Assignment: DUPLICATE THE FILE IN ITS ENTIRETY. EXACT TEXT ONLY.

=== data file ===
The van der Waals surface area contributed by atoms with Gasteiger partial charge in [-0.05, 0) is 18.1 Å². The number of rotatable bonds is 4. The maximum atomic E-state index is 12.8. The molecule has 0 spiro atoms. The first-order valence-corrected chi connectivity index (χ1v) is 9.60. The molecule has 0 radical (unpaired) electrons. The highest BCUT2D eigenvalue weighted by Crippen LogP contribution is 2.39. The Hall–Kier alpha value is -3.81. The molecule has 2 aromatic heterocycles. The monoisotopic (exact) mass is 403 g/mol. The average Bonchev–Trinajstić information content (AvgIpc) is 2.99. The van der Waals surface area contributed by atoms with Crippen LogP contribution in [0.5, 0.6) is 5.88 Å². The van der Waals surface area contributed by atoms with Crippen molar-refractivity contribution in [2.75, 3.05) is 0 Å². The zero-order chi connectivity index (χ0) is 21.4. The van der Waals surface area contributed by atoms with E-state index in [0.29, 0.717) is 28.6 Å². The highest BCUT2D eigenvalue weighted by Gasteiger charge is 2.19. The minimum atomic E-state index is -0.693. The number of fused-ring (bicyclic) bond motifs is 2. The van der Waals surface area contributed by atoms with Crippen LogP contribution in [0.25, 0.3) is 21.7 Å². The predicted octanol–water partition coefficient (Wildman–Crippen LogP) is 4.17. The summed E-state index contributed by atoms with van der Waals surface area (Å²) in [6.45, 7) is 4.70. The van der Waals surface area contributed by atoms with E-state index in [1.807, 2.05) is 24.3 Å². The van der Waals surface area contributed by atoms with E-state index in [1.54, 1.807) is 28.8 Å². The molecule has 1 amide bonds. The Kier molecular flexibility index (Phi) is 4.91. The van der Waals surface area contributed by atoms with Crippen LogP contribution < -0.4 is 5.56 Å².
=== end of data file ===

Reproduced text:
The van der Waals surface area contributed by atoms with Gasteiger partial charge in [-0.05, 0) is 18.1 Å². The number of rotatable bonds is 4. The maximum atomic E-state index is 12.8. The molecule has 0 spiro atoms. The first-order valence-corrected chi connectivity index (χ1v) is 9.60. The molecule has 0 radical (unpaired) electrons. The highest BCUT2D eigenvalue weighted by Crippen LogP contribution is 2.39. The Hall–Kier alpha value is -3.81. The molecule has 2 aromatic heterocycles. The monoisotopic (exact) mass is 403 g/mol. The average Bonchev–Trinajstić information content (AvgIpc) is 2.99. The van der Waals surface area contributed by atoms with Crippen LogP contribution in [0.5, 0.6) is 5.88 Å². The van der Waals surface area contributed by atoms with Crippen molar-refractivity contribution in [2.75, 3.05) is 0 Å². The zero-order chi connectivity index (χ0) is 21.4. The van der Waals surface area contributed by atoms with E-state index in [0.29, 0.717) is 28.6 Å². The highest BCUT2D eigenvalue weighted by Gasteiger charge is 2.19. The minimum atomic E-state index is -0.693. The number of fused-ring (bicyclic) bond motifs is 2. The van der Waals surface area contributed by atoms with Crippen LogP contribution in [0.25, 0.3) is 21.7 Å². The predicted octanol–water partition coefficient (Wildman–Crippen LogP) is 4.17. The summed E-state index contributed by atoms with van der Waals surface area (Å²) in [6.45, 7) is 4.70. The van der Waals surface area contributed by atoms with E-state index in [1.807, 2.05) is 24.3 Å². The van der Waals surface area contributed by atoms with E-state index in [1.54, 1.807) is 28.8 Å². The molecule has 1 amide bonds. The Kier molecular flexibility index (Phi) is 4.91. The van der Waals surface area contributed by atoms with Crippen LogP contribution < -0.4 is 5.56 Å².